If you still want to use the semi-infinite approximation, I suggest using the form derived in Carslaw and Jaeger, Chapter 2:

$$ \frac{T(x,t)-T_\infty}{T_0-T_\infty} = erf(\frac{\zeta}{2})+exp(\beta \zeta + \beta^2) \times erfc(\frac{\zeta}{2} + \beta)$$

where $\zeta = \frac{x}{\sqrt{\alpha t}} $, $\beta = \frac{\bar{h}\sqrt{\alpha t}}{k}$. If you want the surface temperature, simply set $x=0$ and then you have it as a function of time.

You can use the effective heat transfer coefficient $\bar{h} = \bar{h}_{conv} + \bar{h}_{rad}$ which combines both convection and radiation heat transfer coefficients (which can change with time).

Given that this solution is only valid for a 2 meter slab of concrete for 2 hours, however, I'm not sure if it's what you really want.

A 2 meter concrete slab will reach steady state in about $t = \frac{1.5*2^2}{5 \times 10^{-7}} = 12,000,000$ seconds or 138 days, so I also don't think steady-state solutions are useful to you.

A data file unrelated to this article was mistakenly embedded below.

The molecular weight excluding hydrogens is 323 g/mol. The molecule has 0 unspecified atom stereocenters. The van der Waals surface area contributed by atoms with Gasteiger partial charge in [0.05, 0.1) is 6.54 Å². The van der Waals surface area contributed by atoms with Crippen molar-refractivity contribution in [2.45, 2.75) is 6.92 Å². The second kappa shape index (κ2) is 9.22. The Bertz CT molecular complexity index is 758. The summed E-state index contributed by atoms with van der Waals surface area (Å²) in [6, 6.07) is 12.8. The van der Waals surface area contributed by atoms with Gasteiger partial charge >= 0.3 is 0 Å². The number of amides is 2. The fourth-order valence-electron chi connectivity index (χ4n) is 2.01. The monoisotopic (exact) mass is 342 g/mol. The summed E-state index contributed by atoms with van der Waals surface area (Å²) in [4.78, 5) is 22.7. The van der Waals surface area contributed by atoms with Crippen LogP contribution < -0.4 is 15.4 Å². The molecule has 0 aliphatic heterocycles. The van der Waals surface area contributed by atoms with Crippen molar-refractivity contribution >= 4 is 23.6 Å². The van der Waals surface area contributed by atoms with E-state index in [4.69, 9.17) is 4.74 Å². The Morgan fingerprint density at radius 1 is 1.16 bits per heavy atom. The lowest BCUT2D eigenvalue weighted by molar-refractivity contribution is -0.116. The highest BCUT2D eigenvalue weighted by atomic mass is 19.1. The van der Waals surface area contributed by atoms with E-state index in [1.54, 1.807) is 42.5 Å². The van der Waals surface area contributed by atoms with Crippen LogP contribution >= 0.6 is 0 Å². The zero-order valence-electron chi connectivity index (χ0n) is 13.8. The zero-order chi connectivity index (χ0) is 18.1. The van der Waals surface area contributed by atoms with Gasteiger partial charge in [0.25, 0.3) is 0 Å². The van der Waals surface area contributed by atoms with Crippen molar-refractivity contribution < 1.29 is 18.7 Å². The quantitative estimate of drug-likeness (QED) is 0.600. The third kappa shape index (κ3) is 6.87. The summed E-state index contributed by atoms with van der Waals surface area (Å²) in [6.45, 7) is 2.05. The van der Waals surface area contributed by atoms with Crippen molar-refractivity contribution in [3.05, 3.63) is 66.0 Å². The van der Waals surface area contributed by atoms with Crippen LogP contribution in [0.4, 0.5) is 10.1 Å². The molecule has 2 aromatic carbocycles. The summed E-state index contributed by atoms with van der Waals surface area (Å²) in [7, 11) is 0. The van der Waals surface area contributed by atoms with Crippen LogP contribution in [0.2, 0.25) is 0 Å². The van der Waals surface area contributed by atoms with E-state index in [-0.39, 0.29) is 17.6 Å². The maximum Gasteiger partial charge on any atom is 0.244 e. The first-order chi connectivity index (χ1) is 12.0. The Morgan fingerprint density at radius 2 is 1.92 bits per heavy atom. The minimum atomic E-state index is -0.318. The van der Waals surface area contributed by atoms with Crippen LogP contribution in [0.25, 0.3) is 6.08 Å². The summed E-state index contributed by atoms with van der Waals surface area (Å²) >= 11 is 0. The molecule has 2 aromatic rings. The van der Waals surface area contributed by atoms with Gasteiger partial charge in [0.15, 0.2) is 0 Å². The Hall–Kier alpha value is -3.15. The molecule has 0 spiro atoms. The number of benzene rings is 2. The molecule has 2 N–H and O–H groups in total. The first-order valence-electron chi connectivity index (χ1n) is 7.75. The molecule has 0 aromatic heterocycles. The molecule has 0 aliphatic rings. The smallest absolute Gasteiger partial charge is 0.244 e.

In the regime that you're interested in (days/weeks) I suggest using series solutions or one-term approximations found in any heat transfer text. The series solutions are valid for all times. You can use an effective $\bar{h} = \bar{h}_{conv} + \bar{h}_{rad}$ in your boundary condition, which may change with time.

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  • $\begingroup$ Thank you for your explanation on semi-infinite hypothesis. I see it could work if I was to make a one day simulation, since 400,000s ~ 4.5 days. For the formula from Carslaw and Jaeger, doesn't this expression require $T_\infty$ to be constant ? $\endgroup$ – NMZ Jan 9 at 13:27